Buying a term plan for tax saving? Don’t make these costly mistakes | Aviva India

Buying a term plan for tax saving? Don’t make these costly mistakes

Buying a term plan for tax saving? Don’t make these costly mistakes

Buying a term plan for tax saving?

Don’t make these costly mistakes

A term insurance plan helps you save tax on the premium that you pay towards the policy. The premium is allowed as a deduction under Section 80C of the Income Tax Act, 1961. You can claim a maximum deduction of Rs.1.5 lakhs which converts to a tax saving of Rs.45,000 if your tax slab rate is 30%.

While term insurance plans do help you save taxes, their only purpose is not tax saving. Term insurance plans are meant to provide a financial safety net to your family in the case of your untimely demise. As such, when you are buying a term insurance plan, you should be mindful of what the plan offers and then use it for its tax saving benefits. Steer clear of some common mistakes in buying term insurance as these mistakes might prove costly.

 

Wondering what these mistakes are?

Have a look –

  • Opting for a limited sum assured

A term plan has very low premiums allowing you to opt for an optimal coverage that would provide sufficient funds to your family in your absence. In fact, the whole purpose of a term insurance policy is financial protection and income replacement. As such, if you buy a limited sum assured, you jeopardize your family’s security.

What should you do?

Always opt for an optimal sum assured when buying term insurance. Estimate the funds that would take care of your family’s financial needs and then choose a sum assured that matches the amount. A high sum assured would also help you save more taxes since the premium would be higher and would give you a higher deduction.

 

  • Expecting a return from the policy

Term insurance plans are not meant to deliver returns on your investment. Their objective is to create a financial corpus for emergencies. So, if you are expecting a return from the policy, you are making a big mistake.

What should you do?

Invest in a term plan only for financial security. For investment returns consider investing in avenues that are designed for the same like endowment plans, money back plans, ULIPs, fixed deposits, etc.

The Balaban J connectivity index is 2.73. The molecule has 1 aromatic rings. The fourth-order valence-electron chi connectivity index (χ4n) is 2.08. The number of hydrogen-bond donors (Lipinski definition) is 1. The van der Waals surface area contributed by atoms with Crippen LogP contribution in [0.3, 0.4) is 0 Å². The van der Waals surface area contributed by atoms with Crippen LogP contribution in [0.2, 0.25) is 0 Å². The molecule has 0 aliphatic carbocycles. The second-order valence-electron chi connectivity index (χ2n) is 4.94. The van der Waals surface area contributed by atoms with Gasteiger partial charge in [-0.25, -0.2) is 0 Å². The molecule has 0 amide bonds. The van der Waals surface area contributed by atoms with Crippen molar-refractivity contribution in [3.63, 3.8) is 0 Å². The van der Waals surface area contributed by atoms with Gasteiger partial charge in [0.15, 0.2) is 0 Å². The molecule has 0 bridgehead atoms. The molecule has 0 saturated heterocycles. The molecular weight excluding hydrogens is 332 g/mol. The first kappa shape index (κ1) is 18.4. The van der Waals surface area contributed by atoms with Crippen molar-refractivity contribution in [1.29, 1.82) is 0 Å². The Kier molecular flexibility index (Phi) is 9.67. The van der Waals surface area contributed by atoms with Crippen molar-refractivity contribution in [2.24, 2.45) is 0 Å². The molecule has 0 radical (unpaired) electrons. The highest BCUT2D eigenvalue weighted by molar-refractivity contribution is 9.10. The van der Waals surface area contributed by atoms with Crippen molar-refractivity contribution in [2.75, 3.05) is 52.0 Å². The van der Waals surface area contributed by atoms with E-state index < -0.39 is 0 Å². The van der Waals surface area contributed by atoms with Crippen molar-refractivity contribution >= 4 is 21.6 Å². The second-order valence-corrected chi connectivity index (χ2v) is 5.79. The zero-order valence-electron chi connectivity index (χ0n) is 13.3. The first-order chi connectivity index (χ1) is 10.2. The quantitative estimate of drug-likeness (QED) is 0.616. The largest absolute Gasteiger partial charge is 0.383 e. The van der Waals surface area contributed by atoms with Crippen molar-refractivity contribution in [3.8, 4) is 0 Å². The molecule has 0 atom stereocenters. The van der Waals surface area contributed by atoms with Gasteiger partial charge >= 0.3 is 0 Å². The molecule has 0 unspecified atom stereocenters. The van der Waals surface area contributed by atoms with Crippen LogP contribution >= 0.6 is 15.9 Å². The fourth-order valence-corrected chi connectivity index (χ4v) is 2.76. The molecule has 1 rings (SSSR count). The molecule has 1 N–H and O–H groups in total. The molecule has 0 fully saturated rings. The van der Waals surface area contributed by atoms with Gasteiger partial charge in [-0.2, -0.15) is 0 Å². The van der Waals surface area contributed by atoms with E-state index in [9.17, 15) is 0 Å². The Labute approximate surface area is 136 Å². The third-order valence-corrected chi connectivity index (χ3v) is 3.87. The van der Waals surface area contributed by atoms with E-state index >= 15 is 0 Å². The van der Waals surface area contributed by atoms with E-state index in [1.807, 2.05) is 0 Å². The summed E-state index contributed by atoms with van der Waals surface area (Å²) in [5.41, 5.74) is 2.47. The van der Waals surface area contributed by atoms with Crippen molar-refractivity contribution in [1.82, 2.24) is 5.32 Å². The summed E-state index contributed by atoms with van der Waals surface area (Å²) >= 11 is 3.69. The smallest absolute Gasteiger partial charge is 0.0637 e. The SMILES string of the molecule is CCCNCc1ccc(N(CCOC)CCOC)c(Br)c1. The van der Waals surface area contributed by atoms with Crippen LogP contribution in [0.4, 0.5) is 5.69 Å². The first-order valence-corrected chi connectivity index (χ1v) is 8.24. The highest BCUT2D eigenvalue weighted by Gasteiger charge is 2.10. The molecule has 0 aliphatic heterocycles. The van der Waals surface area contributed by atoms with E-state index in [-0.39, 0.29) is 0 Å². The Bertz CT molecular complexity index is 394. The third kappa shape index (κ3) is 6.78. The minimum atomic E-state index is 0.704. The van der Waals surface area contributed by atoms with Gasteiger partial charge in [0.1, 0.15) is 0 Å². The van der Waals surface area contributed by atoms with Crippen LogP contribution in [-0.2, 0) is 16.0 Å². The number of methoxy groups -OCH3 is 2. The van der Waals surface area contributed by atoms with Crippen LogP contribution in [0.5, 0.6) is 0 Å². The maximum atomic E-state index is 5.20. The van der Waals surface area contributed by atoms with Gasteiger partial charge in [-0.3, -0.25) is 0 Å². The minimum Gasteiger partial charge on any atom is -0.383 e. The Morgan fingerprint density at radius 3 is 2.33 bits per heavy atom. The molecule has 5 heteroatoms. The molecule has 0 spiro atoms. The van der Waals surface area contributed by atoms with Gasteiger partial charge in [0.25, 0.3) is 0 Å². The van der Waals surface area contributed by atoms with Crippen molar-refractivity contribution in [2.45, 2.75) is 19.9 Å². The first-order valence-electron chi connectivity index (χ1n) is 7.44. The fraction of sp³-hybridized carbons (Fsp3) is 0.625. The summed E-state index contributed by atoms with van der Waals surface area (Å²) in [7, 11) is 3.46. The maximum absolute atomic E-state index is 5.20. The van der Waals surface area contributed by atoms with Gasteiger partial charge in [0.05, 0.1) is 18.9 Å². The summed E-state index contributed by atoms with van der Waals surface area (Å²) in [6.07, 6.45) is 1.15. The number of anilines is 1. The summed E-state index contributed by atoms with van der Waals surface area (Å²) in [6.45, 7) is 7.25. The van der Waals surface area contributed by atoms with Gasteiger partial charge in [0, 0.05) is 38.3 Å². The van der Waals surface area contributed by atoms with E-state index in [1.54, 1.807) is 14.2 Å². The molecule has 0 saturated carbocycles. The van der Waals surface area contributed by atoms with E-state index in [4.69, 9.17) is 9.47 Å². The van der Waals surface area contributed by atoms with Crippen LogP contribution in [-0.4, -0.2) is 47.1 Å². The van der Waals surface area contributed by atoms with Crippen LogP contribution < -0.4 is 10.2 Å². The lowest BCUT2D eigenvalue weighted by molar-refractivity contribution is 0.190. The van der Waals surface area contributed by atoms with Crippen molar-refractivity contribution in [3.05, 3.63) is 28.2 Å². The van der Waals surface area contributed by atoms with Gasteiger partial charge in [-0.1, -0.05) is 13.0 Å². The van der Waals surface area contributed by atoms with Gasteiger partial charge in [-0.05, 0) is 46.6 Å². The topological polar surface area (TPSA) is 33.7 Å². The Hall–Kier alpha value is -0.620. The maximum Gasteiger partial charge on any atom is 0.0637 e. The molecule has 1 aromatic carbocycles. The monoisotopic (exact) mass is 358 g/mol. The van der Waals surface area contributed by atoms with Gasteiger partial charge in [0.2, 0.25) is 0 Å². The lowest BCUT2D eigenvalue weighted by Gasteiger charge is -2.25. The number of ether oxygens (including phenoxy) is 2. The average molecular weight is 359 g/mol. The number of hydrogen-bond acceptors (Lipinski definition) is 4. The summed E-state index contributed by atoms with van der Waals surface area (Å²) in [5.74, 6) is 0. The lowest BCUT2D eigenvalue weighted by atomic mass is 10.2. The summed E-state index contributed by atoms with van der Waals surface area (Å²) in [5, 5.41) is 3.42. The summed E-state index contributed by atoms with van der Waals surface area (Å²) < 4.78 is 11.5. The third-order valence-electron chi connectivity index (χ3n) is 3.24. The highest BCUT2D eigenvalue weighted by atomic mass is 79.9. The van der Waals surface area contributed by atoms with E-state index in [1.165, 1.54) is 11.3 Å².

• Not choosing an optimal tenure

Term plans cover the risk of death during the policy tenure. So, if you choose a limited tenure, the coverage would expire early leaving you uninsured. Buying a new plan at a later age might prove expensive.

What should you do?

Opt for the maximum possible tenure when buying a term insurance policy. This would ensure that you get covered up to the maximum possible age. Some plans have the option of lifelong coverage, i.e. up to 99 or 100 years of age. Choose such options to enjoy lifelong coverage and complete protection.

 

  • Ignoring Add-ons and riders

Add-ons and Riders help in enhancing the scope of coverage of the plan. Though an additional premium is needed for adding them to the policy, the added expense is very low compared to the coverage provided. Ignoring them compromises on the coverage and is a mistake.

What should you do?

Check the riders available with term insurance plans. Choose suitable riders that provide an all-round protection so that you can be insured against all possible contingencies. What’s more, in many cases, the rider premiums also allow additional tax benefits which help you to reduce your tax outgo further.

 

  • Not understanding the tax saving benefits

Lastly, the tax benefits provided under term insurance plans have certain terms and conditions associated with them. Even if you buy a term plan for saving tax, if you do not understand the underlying terms and conditions, you might not be able to claim the tax benefits.

What should you do?

Understand the finer details of tax saving when investing in term insurance plans. Here are the terms that you should keep in mind –

  • Though premiums are allowed as a deduction, they should not be more than 10% of the chosen sum assured. If the premium is more than 10% of the sum assured, which might happen in a single premium policy, the excess premium would not be allowed as a deduction even if it is within the limit of Rs.1.5 lakhs.
    For instance, say the sum assured is Rs.10 lakhs and you pay a single premium of Rs.1.25 lakhs to buy the policy. This premium exceeds 10% of the sum assured. As such, deduction under Section 80C would be available only up to Rs.1 lakh, i.e. 10% of the sum assured. The excess premium of Rs.25,000 would be taxable in your hands.
  • If you have opted for the return of premium option, the premiums refunded on maturity would be tax-exempt in your hands only if the premium was up to 10% of the sum assured. If the premium exceeded this limit, the refunded premiums would be taxed in your hands.
    For instance, in the above-mentioned example, since the premium of Rs.1.25 lakhs exceeds 10% of the sum assured, it would be taxed when it is refunded on maturity.

 

So, avoid these mistakes in buying a term insurance plan. These prove costly and also affect your coverage. So, be a smart investor and buy the right plan for your coverage needs.

 

AN Feb 31/22

 

 

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